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Borough mayor reflects on first three months in office



Kenai Peninsula Borough mayor Charlie Pierce has been in office for three months, and has spent a lot of time with borough staff trying to find more savings in the budget.




KDLL’sShaylon Cochran spoke with him on the Kenai Conversation this week to find out how things are going and how the budget is coming along. He says one of his first orders of business has been dispelling the the notion that the borough’s workforce will bear the brunt of any major budget cuts.

Charlie Pierce: “The perception out there is they’re going to come in, they’re going to go through a pattern of firing folks and make things less than comfortable around the borough. I’m a conservative-minded individual. Always have; my whole life I’ve been conservative in my own life. I’ve always set boundaries in my own life and been a planner. I planned so there was some predictability in the outcomes of what I would experience in my life. I run the day-to-day business that way, too. I think it’s fair to say that folks need to have some reasonable expectation of what to expect. I think we’ve been very, very careful, very methodical about the decisions we’re making. If you’re in the borough building here, and you’re working for Kenai Peninsula Borough, you’re subject to getting a new boss. Every six years for sure. We’re trying to make that experience as respectful and as enlightening as we possibly can. I can say, from what we’re getting back...we put some survey boxes in, actually. We’ve got a suggestion box (in the borough building), we’re installing one in Seward and we’re going to install one in Homer, as well. We’ve gotten some good ideas that we’ve come out of there with. They’re confidential. It’s a good way to learn the pulse of what’s going on.”

Shaylon Cochran: Talking about folks who have been here for awhile, I have to imagine that’s got to be one of the bigger challenges for everyone involved, from the Mayor’s office on down. As you mentioned, every three years and six years at a maximum is a fresh set of ideas coming in. If you’re dealing with folks who have built a career out of this and they know this stuff inside and out, there’s a lot to learn from that I’m sure, but there’s also a lot of opportunity for discussion about new ideas.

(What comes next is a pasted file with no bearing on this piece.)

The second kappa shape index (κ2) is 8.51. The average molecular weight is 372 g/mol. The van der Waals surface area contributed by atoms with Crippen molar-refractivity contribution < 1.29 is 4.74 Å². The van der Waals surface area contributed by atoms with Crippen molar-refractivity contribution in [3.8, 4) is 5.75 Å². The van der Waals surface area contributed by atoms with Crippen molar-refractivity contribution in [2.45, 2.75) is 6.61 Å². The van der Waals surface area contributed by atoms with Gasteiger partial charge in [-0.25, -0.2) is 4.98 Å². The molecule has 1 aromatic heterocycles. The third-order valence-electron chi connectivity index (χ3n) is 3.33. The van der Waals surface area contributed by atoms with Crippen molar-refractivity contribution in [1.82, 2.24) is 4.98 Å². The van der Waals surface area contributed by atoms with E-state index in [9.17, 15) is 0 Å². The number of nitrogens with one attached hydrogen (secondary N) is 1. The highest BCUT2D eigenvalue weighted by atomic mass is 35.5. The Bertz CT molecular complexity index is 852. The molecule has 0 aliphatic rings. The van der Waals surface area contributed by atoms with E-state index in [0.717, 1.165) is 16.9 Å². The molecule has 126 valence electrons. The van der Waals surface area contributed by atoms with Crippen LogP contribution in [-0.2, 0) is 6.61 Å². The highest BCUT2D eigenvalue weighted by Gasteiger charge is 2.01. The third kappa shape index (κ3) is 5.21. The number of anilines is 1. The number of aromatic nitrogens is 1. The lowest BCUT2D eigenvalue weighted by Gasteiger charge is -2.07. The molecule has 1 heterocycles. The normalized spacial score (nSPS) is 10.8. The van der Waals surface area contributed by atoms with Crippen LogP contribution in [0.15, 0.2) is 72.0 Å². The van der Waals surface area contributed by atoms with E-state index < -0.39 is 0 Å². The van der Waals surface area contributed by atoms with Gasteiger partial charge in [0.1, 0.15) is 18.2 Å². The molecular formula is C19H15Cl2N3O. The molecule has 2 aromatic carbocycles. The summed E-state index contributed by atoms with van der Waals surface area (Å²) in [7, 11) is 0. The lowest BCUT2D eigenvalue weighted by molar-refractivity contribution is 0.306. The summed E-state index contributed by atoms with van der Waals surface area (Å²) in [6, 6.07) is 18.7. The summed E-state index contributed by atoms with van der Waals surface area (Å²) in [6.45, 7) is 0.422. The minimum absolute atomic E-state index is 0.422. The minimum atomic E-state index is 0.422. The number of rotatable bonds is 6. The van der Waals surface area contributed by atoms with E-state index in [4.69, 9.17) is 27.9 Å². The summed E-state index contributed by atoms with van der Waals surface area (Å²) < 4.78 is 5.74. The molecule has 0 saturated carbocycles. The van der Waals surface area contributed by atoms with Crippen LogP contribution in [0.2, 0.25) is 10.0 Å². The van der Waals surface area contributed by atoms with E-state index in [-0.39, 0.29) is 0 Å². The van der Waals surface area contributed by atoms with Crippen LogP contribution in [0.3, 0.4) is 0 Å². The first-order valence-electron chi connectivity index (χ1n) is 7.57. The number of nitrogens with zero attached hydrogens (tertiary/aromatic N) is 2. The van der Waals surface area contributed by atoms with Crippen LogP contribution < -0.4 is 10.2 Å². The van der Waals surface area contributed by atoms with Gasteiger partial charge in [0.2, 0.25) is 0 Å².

CP:“Absolutely. (Chief of Staff) John (Quick) and I spent the first month sitting down with all the (department) directors, a number of the employees, all the fire chiefs, a number of the service areas and some of the folks that are on boards in the service areas and we have run hard the first three months in trying to get in front of the curve.”

SC: One of the things you’ve talked about and another part of the budget process that’s going to create some savings, it was a huge part of your campaign as well, was really getting down to brass tacks, sitting down with department heads and figuring out where can we trim some fat.

CP:“The biggest factor that could force discussion would be any individual that retired or decided to leave.”


SC:Maybe the worry there is that from an employee standpoint, we’re creating efficiencies is what you call it, but on some level it’s piling more work on other people’s desks and not necessarily for more pay and more pension and that can be kind of tough.”

CP:“I understand. (The way) we make up for it is we give out lots of thank yous. We really appreciate what you’re doing. Then what you do is you reward. We created this employee of the month. That was a John Quick idea. John or I will reach into our own personal pockets and pick up a $20 gift card from somewhere, buy them some coffee for a few days. Those coffee connoisseurs, they can go out and enjoy a little bit. It’s a simple way to say thank you and again, you get the buy-in. What I really try to show by example is ownership. Taking ownership.”